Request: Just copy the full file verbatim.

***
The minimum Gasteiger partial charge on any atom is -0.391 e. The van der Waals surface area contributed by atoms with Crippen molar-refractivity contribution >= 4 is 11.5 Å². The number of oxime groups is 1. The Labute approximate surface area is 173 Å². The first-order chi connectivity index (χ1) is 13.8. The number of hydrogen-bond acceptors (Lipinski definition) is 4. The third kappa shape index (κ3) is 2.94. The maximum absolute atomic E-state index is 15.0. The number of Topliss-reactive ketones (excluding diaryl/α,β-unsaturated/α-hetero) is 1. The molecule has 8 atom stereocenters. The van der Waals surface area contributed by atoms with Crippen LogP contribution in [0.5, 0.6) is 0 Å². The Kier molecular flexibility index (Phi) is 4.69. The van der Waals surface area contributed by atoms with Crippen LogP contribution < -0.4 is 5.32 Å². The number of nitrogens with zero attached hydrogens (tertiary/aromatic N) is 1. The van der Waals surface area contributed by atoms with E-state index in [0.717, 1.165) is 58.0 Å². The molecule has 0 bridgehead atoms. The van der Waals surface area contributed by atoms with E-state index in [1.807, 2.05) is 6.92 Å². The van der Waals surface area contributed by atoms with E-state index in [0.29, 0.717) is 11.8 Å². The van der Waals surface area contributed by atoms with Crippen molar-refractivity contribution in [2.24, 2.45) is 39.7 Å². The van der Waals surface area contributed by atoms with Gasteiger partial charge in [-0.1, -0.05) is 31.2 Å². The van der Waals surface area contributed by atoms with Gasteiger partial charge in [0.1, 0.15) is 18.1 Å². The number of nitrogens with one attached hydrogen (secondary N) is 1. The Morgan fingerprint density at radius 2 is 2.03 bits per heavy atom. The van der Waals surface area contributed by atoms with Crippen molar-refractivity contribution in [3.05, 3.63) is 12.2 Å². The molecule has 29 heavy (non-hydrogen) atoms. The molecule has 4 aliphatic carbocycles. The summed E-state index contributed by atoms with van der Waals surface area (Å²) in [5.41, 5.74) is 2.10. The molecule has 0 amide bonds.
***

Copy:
The minimum Gasteiger partial charge on any atom is -0.391 e. The van der Waals surface area contributed by atoms with Crippen molar-refractivity contribution >= 4 is 11.5 Å². The number of oxime groups is 1. The Labute approximate surface area is 173 Å². The first-order chi connectivity index (χ1) is 13.8. The number of hydrogen-bond acceptors (Lipinski definition) is 4. The third kappa shape index (κ3) is 2.94. The maximum absolute atomic E-state index is 15.0. The number of Topliss-reactive ketones (excluding diaryl/α,β-unsaturated/α-hetero) is 1. The molecule has 8 atom stereocenters. The van der Waals surface area contributed by atoms with Crippen LogP contribution in [0.5, 0.6) is 0 Å². The Kier molecular flexibility index (Phi) is 4.69. The van der Waals surface area contributed by atoms with Crippen LogP contribution < -0.4 is 5.32 Å². The number of nitrogens with zero attached hydrogens (tertiary/aromatic N) is 1. The van der Waals surface area contributed by atoms with E-state index in [0.717, 1.165) is 58.0 Å². The molecule has 0 bridgehead atoms. The van der Waals surface area contributed by atoms with E-state index in [1.807, 2.05) is 6.92 Å². The van der Waals surface area contributed by atoms with E-state index in [0.29, 0.717) is 11.8 Å². The van der Waals surface area contributed by atoms with Crippen molar-refractivity contribution in [2.24, 2.45) is 39.7 Å². The van der Waals surface area contributed by atoms with Gasteiger partial charge in [-0.1, -0.05) is 31.2 Å². The van der Waals surface area contributed by atoms with Gasteiger partial charge in [0.1, 0.15) is 18.1 Å². The number of nitrogens with one attached hydrogen (secondary N) is 1. The Morgan fingerprint density at radius 2 is 2.03 bits per heavy atom. The van der Waals surface area contributed by atoms with Crippen molar-refractivity contribution in [3.05, 3.63) is 12.2 Å². The molecule has 29 heavy (non-hydrogen) atoms. The molecule has 4 aliphatic carbocycles. The summed E-state index contributed by atoms with van der Waals surface area (Å²) in [5.41, 5.74) is 2.10. The molecule has 0 amide bonds.